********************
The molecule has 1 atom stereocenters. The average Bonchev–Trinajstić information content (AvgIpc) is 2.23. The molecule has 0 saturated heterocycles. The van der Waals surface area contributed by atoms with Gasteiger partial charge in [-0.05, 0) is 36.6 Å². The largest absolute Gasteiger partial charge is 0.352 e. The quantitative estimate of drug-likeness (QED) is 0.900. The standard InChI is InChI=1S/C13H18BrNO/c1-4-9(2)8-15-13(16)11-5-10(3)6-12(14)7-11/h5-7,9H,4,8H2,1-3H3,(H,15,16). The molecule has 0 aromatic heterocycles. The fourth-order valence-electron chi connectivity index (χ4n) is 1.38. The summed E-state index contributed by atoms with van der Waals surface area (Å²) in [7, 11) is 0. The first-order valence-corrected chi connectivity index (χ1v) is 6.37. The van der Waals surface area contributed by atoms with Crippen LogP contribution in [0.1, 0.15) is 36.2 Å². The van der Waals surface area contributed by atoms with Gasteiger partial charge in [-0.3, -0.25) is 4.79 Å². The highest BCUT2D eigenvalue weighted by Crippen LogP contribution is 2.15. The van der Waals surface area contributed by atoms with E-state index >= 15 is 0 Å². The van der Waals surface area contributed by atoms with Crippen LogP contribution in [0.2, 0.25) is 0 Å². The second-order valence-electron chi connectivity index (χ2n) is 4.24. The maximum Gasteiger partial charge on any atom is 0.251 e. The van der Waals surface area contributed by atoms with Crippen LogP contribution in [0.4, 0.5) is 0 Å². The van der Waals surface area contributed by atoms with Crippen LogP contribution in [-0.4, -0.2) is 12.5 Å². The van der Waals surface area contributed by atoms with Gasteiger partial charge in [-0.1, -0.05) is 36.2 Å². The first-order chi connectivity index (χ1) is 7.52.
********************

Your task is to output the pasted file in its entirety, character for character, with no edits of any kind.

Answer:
The molecule has 1 atom stereocenters. The average Bonchev–Trinajstić information content (AvgIpc) is 2.23. The molecule has 0 saturated heterocycles. The van der Waals surface area contributed by atoms with Gasteiger partial charge in [-0.05, 0) is 36.6 Å². The largest absolute Gasteiger partial charge is 0.352 e. The quantitative estimate of drug-likeness (QED) is 0.900. The standard InChI is InChI=1S/C13H18BrNO/c1-4-9(2)8-15-13(16)11-5-10(3)6-12(14)7-11/h5-7,9H,4,8H2,1-3H3,(H,15,16). The molecule has 0 aromatic heterocycles. The fourth-order valence-electron chi connectivity index (χ4n) is 1.38. The summed E-state index contributed by atoms with van der Waals surface area (Å²) in [7, 11) is 0. The first-order valence-corrected chi connectivity index (χ1v) is 6.37. The van der Waals surface area contributed by atoms with Crippen LogP contribution in [0.1, 0.15) is 36.2 Å². The van der Waals surface area contributed by atoms with Gasteiger partial charge in [-0.3, -0.25) is 4.79 Å². The highest BCUT2D eigenvalue weighted by Crippen LogP contribution is 2.15. The van der Waals surface area contributed by atoms with E-state index >= 15 is 0 Å². The van der Waals surface area contributed by atoms with Crippen LogP contribution in [0.2, 0.25) is 0 Å². The second-order valence-electron chi connectivity index (χ2n) is 4.24. The maximum Gasteiger partial charge on any atom is 0.251 e. The van der Waals surface area contributed by atoms with Crippen LogP contribution in [0.4, 0.5) is 0 Å². The van der Waals surface area contributed by atoms with Crippen LogP contribution in [-0.4, -0.2) is 12.5 Å². The van der Waals surface area contributed by atoms with Gasteiger partial charge in [-0.1, -0.05) is 36.2 Å². The first-order chi connectivity index (χ1) is 7.52.